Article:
I had the divine pleasure of being home when John Kornfeld, dear friend, parent of three once-teenagers, called from somewhere near Sonoma State Wednesday afternoon.  As I was talking with him, I realized something very important to me about this year with the girls in school with us—every bad decision made by a teenager is right under Sarah’s nose. Consequences and happenings weren’t just some random kid’s fate—Sarah knows and is connected to every single 9th-12th grader at LCS.

One of the 9th graders is not going to prom. Silly me, “oh why not?”  Thinking she just broke up with a boy or something like that. “I got in trouble. I’m grounded.” She told me. To all of my rather benign queries, she replied, “no, worse.” Crap. What is worse than partying (she is one of the set of 8th (!) and 9th graders allowed to go to a club that serves alcohol to minors and hosts prostitutes) or telling your mom that you are spending the night at one friend’s house, and really being at another’s? I dropped the subject. Later I asked Sarah if she knew why this girl was grounded. Of course she did. There are only 35-40 ninth graders and this is one she has hung out with in the early days.

Tina, I will call her, had a few friends over when her mom was out of town (step-dad works in the mines, out of town). Having a few friends over turned into a party that led to going out. Dunno how mom found out. I support mom as I think the consequence is fair and logical. Where was the housekeeper? Ghanaians sleep very soundly. We have a thin corrugated steel door that makes a lot of noise when you pound on it and more often than I really desire, it takes a reddening of the fist before it is opened by one of our sleeping guards. Sneaking out without being noticed is easy.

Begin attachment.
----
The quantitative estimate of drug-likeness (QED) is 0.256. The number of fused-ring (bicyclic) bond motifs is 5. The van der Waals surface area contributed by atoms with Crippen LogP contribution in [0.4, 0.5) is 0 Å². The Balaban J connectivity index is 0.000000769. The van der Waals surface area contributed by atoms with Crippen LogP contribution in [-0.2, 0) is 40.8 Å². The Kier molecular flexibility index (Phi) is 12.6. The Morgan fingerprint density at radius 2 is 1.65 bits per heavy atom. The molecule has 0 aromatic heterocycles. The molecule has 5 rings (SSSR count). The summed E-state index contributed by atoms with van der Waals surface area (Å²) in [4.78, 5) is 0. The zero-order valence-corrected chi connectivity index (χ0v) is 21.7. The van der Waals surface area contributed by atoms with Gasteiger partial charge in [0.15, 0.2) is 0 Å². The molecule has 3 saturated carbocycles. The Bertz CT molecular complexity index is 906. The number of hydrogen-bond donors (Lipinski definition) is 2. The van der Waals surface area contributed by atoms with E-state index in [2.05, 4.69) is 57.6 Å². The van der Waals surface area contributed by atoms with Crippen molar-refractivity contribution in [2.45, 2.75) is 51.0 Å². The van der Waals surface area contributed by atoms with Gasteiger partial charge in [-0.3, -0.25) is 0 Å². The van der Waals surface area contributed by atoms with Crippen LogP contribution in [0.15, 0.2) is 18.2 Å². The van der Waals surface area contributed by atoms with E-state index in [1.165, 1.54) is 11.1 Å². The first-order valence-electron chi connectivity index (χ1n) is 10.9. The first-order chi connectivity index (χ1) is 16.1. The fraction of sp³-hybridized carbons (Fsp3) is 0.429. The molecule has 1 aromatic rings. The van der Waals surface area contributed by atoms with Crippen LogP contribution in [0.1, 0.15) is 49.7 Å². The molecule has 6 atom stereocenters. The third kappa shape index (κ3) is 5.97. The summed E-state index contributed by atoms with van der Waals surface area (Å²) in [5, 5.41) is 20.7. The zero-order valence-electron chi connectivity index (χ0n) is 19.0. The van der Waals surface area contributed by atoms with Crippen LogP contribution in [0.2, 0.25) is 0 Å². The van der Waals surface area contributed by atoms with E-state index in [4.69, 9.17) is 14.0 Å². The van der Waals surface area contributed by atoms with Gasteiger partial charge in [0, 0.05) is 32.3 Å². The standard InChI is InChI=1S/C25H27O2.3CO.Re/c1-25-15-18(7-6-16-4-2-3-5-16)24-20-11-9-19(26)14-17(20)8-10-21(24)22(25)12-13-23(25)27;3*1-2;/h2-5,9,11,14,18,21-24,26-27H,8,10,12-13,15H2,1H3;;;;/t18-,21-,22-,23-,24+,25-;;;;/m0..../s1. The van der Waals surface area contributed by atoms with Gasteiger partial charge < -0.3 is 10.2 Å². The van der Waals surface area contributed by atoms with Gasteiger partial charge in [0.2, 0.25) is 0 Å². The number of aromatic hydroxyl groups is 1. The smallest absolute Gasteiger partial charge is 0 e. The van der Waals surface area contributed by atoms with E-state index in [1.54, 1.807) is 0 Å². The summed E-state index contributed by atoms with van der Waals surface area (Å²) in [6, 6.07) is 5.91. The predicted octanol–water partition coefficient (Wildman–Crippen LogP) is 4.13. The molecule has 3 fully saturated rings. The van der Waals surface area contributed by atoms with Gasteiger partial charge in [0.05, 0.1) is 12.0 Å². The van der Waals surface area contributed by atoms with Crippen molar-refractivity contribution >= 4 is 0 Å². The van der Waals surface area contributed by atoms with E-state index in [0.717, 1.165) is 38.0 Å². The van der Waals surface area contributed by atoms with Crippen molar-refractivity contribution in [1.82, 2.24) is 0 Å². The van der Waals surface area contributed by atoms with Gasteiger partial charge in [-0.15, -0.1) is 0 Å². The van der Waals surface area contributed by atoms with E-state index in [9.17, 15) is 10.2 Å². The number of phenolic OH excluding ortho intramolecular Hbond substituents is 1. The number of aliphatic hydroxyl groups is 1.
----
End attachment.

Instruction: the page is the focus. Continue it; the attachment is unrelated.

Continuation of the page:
This is the kind of girl Sarah probably wouldn’t really know about at Analy. She isn’t slutty and doesn’t make a big deal about herself. She likes to party and drink kool-aid alcohol drinks and dance dirty. Taxis and drivers abound here, so at least there is no drinking and driving by teens.

Sarah also wouldn’t really be friends with the girl who snuck out of her room and “did it” with her boyfriend on an overnight HFH trip.

Sarah was really mad at us when we didn’t let her go to a birthday party of an 18 year old boy that she knew from school but not well, that was being held at a club. “But this 9th grade girl is going and that one is going (including Tina). It will be a good experience for me.” As John put it, “It is never about our kid being safe or not, it is about your kid getting in a situation where they don’t have the option to be safe.” Once Sarah saw that kids in her more inner circle that aren’t as “popular” as she is (she was so flattered to be invited to an 11th grader’s party) weren’t even interested in going, she kind of got her head screwed on straight.  (Too much money, parents not very engaged in our style of parenting, and alcohol aren’t a safe enough combo for us to let Sarah get her “experience.”)

She is good friends with the straight A 9th grader that “made-out” with a 19 year boyvisiting for an MUN conference during the closing dance party. She sees that girl everyday and has seen her Facebook page with slutty dresses, poses with alcohol and suggestions of same-sex tongue kissing. (Any suggestions of tongue kissing would gross me out.)

She is a teammate to the 11th grade girl who made out with a-just-turned-14 year old boy (at the 18 year old boy’s birthday party) on the rebound from her break-up after at least a year of going steady with a boy in her own grade.

Sarah is learning a whole, whole lot and she isn’t getting terribly wounded in the process. I am (we are) grateful.  I asked John how he dealt with knowing your beautiful nurtured kid is doing potentially dangerous stuff. He said, after they are about 20 years old, you just have to hope the foundation you laid is enough.  I am ever so hopeful.

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